sábado, dezembro 17, 2005

'The Autobiography of Donovan' - Revisiting the 60's With One Who Knew (by Janet Maslin for The New York Times Book Review)

In his prime, the astral singer-songwriter Donovan appeared to take a serene view of show business and its cutthroat ways. Not anymore. Nowadays, Donovan would like you to know that he never received proper credit for Flower Power, World Music, New Age Music, the boxed-set album package, using LSD and the lyric "Love, Love, Love" before the Beatles did and playing folk-rock five months before Bob Dylan wielded an electric guitar at the 1965 Newport Folk Festival.

These claims - legitimate, by the way - do not emerge from total oblivion, but it's close. Donovan has spent decades hiding in plain sight. He never entirely stopped performing or recording, but he has not been part of the 1960's-nostalgia boom. Only now, with a memoir, a reissued collection of his music and a big hit ("Catch the Wind") used in a car commercial, has he come back into view.

Donovan once wrote a song called "Atlantis" that marveled at a lost world. His own re-emergence prompts similar emotion. "The Autobiography of Donovan" is a very strange book (what else?) that revisits the fertile, trippy 60's, the elaborately constructed aura of Donovan's beatitude, the wild incongruities of that era's popular culture (when the guest list for one Donovan party included Milton Berle, Jimmy Durante and the Doors) and the lingo that has become so quaint. "And, man, I was gratified when the fab chicks screamed," he writes in all seriousness about appearing on his first television show.

The overall language of this book is no less peculiar. It starts in the heavy Scottish dialect of his early years ("I used to sleep wi' ma mammy"). It can take a lofty, didactic tone, even when explicating the effects of marijuana ("Giggles and uncontrolled laughter are often signs of the natural relief that comes from letting go of the conditioning society forces on us"). It adopts the kinds of romantic euphemisms used in his song lyrics; "My Lady of the Lemon Tree" is Donovanese for hostile. And at times it even grasps for the hype that he once disdained. There's something desperate about a memoir that quotes ad copy about its subject's exciting talents.

Bumpy as it is, "The Autobiography of Donovan" is also touching, illuminating and frank. If the author wistfully idealizes his glory days, he can also bring a brass-tacks honesty to describing them. "Yes, I took myself too seriously at times," he writes. "As I say, this was when no one else would." He repeatedly rebuts the complaint that there was anything artificial about either his mien or his music. "I was not invented by a manager," he writes. "I created my own sound and image from the heart and from the start." As with Mr. Dylan's memoir, some of this book's most interesting insights explain the inspiration for extremely well-known music. Donovan writes of wanting to deliver what he calls a Bohemian Manifesto. He also describes the unusual combinations of jazz, classical music, Indian ragas, Caribbean percussion and even heavy metal (those are future members of Led Zeppelin jamming in the midst of "The Hurdy Gurdy Man") that his songs delivered so smoothly.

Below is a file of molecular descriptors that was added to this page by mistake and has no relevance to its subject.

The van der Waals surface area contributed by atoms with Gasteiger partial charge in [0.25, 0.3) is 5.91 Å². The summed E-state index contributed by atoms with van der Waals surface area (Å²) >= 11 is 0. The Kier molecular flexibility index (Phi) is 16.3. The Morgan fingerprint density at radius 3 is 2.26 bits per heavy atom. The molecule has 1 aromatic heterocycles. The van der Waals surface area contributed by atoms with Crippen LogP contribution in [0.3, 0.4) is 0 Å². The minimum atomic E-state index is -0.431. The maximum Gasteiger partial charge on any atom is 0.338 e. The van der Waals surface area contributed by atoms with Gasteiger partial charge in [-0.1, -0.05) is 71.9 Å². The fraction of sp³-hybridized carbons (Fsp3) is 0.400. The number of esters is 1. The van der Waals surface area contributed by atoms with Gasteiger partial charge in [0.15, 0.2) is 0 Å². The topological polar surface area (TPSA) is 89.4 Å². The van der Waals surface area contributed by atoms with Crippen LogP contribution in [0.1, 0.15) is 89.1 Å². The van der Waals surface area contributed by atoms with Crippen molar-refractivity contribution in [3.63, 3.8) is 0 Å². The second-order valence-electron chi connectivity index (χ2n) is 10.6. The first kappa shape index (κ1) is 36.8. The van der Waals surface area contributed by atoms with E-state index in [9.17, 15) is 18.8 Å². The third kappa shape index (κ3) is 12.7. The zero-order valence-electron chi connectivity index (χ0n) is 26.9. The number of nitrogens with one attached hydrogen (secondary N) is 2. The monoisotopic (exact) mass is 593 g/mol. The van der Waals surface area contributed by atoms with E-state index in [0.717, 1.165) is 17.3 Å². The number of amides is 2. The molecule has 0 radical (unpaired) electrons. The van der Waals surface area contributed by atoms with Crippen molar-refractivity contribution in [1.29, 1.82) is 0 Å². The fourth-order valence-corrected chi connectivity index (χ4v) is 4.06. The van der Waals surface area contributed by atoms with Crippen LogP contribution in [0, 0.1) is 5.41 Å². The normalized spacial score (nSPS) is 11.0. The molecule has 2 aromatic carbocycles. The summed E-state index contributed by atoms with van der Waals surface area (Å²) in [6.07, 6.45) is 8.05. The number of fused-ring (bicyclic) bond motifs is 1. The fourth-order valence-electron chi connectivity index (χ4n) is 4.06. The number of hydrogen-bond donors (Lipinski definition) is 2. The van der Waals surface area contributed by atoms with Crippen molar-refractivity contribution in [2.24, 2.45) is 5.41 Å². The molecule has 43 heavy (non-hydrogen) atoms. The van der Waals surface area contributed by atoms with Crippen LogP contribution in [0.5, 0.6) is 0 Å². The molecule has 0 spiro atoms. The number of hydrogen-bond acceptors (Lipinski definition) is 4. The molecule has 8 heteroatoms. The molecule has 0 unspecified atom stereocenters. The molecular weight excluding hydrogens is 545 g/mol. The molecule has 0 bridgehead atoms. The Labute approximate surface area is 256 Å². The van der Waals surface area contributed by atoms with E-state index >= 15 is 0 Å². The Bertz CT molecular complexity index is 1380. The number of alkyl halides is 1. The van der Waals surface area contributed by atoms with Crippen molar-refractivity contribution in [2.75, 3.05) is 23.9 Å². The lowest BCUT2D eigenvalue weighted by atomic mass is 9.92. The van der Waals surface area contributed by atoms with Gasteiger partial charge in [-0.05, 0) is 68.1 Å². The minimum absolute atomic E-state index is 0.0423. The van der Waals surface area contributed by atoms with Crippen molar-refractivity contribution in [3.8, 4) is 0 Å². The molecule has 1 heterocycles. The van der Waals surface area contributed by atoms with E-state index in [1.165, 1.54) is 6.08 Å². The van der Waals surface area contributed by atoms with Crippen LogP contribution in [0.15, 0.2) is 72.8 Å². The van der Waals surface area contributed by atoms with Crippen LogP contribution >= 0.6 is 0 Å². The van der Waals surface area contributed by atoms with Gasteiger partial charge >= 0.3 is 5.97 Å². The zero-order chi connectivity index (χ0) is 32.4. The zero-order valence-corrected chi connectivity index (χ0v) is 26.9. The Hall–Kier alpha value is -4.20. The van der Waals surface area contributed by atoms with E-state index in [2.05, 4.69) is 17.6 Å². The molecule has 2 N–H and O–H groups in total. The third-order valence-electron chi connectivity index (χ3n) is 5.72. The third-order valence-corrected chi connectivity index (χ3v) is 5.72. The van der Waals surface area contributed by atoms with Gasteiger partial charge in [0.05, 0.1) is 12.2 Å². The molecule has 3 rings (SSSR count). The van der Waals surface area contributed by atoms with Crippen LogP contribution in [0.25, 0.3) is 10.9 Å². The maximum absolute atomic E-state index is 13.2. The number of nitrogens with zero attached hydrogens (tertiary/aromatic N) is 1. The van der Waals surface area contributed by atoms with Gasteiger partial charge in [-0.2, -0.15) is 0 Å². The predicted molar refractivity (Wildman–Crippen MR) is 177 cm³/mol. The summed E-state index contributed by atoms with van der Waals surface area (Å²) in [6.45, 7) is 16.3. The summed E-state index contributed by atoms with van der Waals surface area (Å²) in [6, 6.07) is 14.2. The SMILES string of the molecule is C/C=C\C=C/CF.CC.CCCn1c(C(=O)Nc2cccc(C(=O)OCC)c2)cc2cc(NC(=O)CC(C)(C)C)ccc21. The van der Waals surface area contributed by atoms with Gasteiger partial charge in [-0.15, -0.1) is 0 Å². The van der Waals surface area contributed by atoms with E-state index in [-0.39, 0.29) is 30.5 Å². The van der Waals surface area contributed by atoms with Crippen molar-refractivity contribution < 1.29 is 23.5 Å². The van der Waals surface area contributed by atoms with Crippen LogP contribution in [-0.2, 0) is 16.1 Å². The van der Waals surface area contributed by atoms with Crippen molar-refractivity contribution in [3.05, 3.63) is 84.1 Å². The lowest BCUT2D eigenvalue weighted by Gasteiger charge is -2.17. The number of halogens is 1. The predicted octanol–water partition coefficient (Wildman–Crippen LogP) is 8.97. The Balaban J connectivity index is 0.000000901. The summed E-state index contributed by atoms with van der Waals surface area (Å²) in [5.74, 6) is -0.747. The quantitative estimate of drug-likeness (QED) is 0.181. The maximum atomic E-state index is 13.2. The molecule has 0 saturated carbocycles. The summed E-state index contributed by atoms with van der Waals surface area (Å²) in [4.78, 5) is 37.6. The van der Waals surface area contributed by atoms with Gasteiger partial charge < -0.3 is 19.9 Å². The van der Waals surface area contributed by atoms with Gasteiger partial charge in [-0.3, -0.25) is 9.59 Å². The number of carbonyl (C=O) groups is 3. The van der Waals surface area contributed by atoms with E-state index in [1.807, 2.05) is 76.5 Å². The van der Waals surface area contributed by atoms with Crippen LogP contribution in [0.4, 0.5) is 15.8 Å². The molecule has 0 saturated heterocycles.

And he adds his version of what has turned out to be the Rashomon event of his era: the Indian idyll arranged by the Maharishi Mahesh Yogi. When he was introduced to the Maharishi, an aide used the phrase "like the Beatles" to describe Donovan. "Well," he writes wryly, "I was flattered to be compared to my friends."

Donovan has indicated that the "The Hurdy Gurdy Man" describes the Maharishi. So why is "The Hurdy Gurdy Man" the subtitle of this book? His autobiography is similarly cavalier about a number of things, not least of them spelling. "Jennifer Juniper," written to woo the sister-in-law of George Harrison, qualifies as one of the most successful musical seductions on record, but Donovan changes the spelling of his own song's title. Mr. Dylan becomes "Bobbie." But he also becomes "the Hebrew shaman with the Celtic name." And Donovan, in gloves-off mode, contends that while Mr. Dylan is the better lyricist, "musically I am more creative and influential."

"The Autobiography of Donovan" stops all too short at the end of the 1960's. But its defining event also occurs then. The book has been built around the author's search for his muse: Linda Lawrence, who met Donovan in 1965, was gun-shy about rock stars (after bearing a child and being abandoned by Brian Jones of the Rolling Stones) and inspired many surprisingly fizzy songs of amorous pursuit. ("Sunshine Superman" is the fizziest of them.) His happily-ever-after finale notes their wedding and progeny but continues to keep the last three-and-a-half decades under wraps.

However time has treated Donovan personally, it has been kind to his music. And the music now gets the jump-start it needs to be enjoyed and admired anew. This book, with legitimate frustration but without hubris, reinstates that music's seminal influence and the underlying seriousness that has always been easy to miss.

"The constant gibes in the British press about my love of beauty has long left a false impression of my work," he maintains. "I was mocked as a simpleton when I sang of birds and bees and flowers like a child." He was also mocked for being wild about saffron, but it turns out that he loves saffron monks' robes and saffron cake with raisins. In any case, this book is where the mockery ends. And the last laugh begins.

Posted November 28, 2005

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